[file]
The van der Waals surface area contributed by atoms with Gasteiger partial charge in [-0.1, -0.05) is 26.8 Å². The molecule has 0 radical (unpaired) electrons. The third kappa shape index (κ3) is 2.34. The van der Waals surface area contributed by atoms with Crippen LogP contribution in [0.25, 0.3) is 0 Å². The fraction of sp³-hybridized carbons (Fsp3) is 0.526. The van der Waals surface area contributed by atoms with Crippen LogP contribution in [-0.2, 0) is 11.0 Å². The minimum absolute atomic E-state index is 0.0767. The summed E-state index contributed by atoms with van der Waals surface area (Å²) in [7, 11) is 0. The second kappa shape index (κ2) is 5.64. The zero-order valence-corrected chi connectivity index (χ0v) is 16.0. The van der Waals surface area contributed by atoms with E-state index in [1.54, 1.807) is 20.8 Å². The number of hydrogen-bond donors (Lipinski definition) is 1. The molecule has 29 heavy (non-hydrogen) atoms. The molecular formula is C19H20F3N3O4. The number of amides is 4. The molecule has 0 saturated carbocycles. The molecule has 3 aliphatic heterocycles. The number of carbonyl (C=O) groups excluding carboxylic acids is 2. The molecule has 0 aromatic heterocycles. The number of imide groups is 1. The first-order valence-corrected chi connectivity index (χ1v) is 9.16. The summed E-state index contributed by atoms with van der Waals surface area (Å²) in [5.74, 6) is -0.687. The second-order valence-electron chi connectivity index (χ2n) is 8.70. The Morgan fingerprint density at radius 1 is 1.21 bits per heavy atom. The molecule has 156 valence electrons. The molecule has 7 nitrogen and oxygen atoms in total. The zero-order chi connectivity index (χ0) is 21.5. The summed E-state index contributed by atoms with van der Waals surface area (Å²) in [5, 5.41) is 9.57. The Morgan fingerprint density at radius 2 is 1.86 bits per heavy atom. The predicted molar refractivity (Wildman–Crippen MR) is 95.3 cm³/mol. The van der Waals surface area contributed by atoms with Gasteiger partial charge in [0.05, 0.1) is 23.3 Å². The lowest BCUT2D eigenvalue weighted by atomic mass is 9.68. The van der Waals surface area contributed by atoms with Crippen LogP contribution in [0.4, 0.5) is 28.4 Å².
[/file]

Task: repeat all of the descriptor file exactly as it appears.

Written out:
The van der Waals surface area contributed by atoms with Gasteiger partial charge in [-0.1, -0.05) is 26.8 Å². The molecule has 0 radical (unpaired) electrons. The third kappa shape index (κ3) is 2.34. The van der Waals surface area contributed by atoms with Crippen LogP contribution in [0.25, 0.3) is 0 Å². The fraction of sp³-hybridized carbons (Fsp3) is 0.526. The van der Waals surface area contributed by atoms with Crippen LogP contribution in [-0.2, 0) is 11.0 Å². The minimum absolute atomic E-state index is 0.0767. The summed E-state index contributed by atoms with van der Waals surface area (Å²) in [7, 11) is 0. The second kappa shape index (κ2) is 5.64. The zero-order valence-corrected chi connectivity index (χ0v) is 16.0. The van der Waals surface area contributed by atoms with E-state index in [1.54, 1.807) is 20.8 Å². The number of hydrogen-bond donors (Lipinski definition) is 1. The molecule has 29 heavy (non-hydrogen) atoms. The molecular formula is C19H20F3N3O4. The number of amides is 4. The molecule has 0 saturated carbocycles. The molecule has 3 aliphatic heterocycles. The number of carbonyl (C=O) groups excluding carboxylic acids is 2. The molecule has 0 aromatic heterocycles. The number of imide groups is 1. The first-order valence-corrected chi connectivity index (χ1v) is 9.16. The summed E-state index contributed by atoms with van der Waals surface area (Å²) in [5.74, 6) is -0.687. The second-order valence-electron chi connectivity index (χ2n) is 8.70. The Morgan fingerprint density at radius 1 is 1.21 bits per heavy atom. The molecule has 156 valence electrons. The molecule has 7 nitrogen and oxygen atoms in total. The zero-order chi connectivity index (χ0) is 21.5. The summed E-state index contributed by atoms with van der Waals surface area (Å²) in [5, 5.41) is 9.57. The Morgan fingerprint density at radius 2 is 1.86 bits per heavy atom. The predicted molar refractivity (Wildman–Crippen MR) is 95.3 cm³/mol. The van der Waals surface area contributed by atoms with Gasteiger partial charge in [0.05, 0.1) is 23.3 Å². The lowest BCUT2D eigenvalue weighted by atomic mass is 9.68. The van der Waals surface area contributed by atoms with Crippen LogP contribution in [0.4, 0.5) is 28.4 Å².